I challenge the charter school community to hold itself to a higher standard by taking on more high-needs students, shutting down its own struggling schools, and exporting the successes it has pioneered to school districts all across the state.
While the Compton Unified District scrambles to stop the parent's revolt, many of the parents who have been harassed by district employees are talking to the media.
A month after the city was rebuffed in its Olympics bid, the financial hand wringing has returned. The smokescreen Daley spread over the city's economic disasters for the IOC has dissipated.
The CTA doomsday budget, even if it doesn't come to pass, has done a great service by showing the city the inevitable future. Service has been trending downward for decades.
If Hynes ultimately were to become governor and enact his plan, the entire Illinois governing class would be exempt from an Illinois income tax increase. Oops.
Give me the disappointment of a world without freshly-baked Twinkies in exchange for wondering how the State of Illinois will keep all the poor people in food stamps next year.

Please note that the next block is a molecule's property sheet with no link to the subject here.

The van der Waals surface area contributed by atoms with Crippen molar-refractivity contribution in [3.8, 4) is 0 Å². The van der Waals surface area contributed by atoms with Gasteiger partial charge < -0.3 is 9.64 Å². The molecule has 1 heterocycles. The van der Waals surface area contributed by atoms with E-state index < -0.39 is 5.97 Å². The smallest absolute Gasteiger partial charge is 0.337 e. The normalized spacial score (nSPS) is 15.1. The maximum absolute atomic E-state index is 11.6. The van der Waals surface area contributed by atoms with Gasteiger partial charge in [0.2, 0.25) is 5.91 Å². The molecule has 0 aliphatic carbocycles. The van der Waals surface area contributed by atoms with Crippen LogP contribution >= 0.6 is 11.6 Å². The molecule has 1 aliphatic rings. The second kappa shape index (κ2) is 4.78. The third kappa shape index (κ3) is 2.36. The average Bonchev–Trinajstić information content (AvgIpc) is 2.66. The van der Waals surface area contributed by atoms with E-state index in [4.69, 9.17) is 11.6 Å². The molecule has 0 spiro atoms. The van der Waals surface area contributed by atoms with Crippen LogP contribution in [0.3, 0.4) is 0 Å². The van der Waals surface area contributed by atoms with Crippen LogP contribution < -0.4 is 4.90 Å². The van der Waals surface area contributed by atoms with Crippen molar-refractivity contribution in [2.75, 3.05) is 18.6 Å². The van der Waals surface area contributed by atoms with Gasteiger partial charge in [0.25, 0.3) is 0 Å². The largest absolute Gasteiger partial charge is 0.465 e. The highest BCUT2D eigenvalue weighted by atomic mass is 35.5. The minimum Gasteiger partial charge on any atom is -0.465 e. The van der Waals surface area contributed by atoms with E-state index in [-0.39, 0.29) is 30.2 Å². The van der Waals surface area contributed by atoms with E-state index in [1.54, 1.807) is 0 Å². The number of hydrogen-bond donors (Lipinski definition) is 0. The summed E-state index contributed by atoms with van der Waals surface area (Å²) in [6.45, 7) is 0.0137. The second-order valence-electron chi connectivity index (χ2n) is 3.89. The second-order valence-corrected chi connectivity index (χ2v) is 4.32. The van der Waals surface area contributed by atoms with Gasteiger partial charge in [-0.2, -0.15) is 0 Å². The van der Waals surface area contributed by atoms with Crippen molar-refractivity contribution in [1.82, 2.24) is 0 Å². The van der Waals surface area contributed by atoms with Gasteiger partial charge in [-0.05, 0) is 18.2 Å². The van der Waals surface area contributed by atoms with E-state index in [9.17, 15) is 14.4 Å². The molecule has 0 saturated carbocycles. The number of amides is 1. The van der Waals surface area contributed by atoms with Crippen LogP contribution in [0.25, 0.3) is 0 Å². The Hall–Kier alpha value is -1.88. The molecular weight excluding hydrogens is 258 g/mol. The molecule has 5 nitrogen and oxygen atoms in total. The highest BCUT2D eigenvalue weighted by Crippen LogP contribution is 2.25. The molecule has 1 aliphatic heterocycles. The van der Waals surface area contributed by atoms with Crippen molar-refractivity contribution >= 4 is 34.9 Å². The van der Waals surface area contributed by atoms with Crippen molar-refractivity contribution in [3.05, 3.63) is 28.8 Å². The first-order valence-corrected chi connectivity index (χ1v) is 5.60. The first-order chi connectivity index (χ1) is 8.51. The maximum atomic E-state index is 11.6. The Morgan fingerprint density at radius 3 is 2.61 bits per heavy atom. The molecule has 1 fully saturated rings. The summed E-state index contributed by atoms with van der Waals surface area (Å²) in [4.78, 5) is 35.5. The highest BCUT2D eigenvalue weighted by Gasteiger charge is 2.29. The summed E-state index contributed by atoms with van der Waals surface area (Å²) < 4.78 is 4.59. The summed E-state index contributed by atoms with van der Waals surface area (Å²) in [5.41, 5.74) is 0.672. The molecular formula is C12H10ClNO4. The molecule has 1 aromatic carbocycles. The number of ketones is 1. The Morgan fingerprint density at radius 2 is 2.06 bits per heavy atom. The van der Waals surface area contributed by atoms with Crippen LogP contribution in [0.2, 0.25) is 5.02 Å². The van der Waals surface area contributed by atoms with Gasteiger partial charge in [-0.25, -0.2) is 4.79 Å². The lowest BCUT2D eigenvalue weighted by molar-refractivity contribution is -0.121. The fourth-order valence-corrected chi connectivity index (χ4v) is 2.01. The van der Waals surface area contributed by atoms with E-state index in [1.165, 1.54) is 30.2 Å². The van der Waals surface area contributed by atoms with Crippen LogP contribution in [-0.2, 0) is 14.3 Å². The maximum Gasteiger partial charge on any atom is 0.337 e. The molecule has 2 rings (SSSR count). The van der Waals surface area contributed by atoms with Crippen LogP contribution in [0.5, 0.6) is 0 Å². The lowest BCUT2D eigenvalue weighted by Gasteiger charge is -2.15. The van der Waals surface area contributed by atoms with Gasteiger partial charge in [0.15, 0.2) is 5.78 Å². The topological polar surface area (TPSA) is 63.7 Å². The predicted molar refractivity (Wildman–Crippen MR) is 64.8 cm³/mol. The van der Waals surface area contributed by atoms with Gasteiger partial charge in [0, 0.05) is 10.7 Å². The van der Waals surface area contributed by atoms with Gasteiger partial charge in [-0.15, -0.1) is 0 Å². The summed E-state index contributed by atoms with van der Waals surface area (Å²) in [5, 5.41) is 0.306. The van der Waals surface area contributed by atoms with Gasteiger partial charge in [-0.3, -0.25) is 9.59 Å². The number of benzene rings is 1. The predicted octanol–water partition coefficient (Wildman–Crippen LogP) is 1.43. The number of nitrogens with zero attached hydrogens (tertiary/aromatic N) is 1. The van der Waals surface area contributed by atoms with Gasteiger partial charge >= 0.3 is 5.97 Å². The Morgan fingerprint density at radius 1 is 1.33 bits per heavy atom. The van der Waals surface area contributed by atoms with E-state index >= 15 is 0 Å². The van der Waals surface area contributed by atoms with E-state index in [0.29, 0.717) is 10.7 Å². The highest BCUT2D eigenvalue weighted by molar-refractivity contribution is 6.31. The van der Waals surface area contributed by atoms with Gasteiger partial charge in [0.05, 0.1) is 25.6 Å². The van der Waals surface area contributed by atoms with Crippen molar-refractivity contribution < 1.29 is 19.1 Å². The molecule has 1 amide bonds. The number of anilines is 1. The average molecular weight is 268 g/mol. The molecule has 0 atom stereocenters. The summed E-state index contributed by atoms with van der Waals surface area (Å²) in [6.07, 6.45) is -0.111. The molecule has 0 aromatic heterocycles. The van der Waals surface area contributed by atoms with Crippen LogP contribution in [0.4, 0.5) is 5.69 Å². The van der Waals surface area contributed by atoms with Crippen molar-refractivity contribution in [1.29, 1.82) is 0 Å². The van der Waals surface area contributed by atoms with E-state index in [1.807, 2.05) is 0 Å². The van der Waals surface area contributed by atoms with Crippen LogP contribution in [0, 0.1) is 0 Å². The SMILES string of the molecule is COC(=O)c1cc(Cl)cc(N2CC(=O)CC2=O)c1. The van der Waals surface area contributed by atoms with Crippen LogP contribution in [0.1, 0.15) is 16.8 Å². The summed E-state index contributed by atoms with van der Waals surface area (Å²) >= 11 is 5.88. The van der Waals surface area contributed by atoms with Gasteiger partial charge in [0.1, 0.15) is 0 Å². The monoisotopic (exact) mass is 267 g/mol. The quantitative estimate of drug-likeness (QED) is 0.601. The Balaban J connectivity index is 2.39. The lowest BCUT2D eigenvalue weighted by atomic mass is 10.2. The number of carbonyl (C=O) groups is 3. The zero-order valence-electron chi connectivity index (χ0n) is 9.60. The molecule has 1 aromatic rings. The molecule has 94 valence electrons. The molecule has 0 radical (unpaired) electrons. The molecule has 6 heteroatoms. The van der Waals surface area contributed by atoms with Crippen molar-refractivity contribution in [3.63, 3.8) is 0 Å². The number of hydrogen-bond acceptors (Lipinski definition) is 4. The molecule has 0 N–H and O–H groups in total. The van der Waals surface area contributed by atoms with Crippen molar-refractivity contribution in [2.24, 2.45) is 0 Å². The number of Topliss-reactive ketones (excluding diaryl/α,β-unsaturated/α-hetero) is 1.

For all the recent crowing from Metra about the transit agency's nifty new homepage, the site's online contact form limits written complaints to 500 characters. Not words. Characters.
The CTA president is leasing a car from the CTA to make sure he doesn't have to ride to work on his own agency's buses and trains. Are you kidding me?
Maybe CTA President Richard Rodriguez should spend less time driving to work and more time attending to the system that 1.5 million riders a day depend on to get around Chicago.
Paste the entire Northern Trust building with hundred dollar bills from the government. Employees and clients can grab a handful whenever they please.
Chicagoans, especially those growing numbers who ride the CTA to work and to school every day, recognize how rotten this decision is.
This is the burden of Chicago. The great paradox: we have a president-elect and a governor to evict.
Last week, the Chicago Urban League hosted a job fair at our Bronzeville offices in partnership with the Chicago Transit Authority to fill 300 part-time positions. More than 1,000 people showed up.
The CTA remains adamant that its continuous-rider policy is not aimed at homeless people. But the hypocrisy behind the agency's policy is brutally evident.
For a public agency in Chicago to threaten to throw homeless people out onto freezing streets in far-flung corners of the city without as much as caring whether they have the means to get to a shelter is unnecessary and cruel in equal measure.
The Chicago-Hawaii Cultural Exchange, in which citizens of the city of Big Shoulders can swap a year beside Lake Michigan for a year on the shores of Waikiki.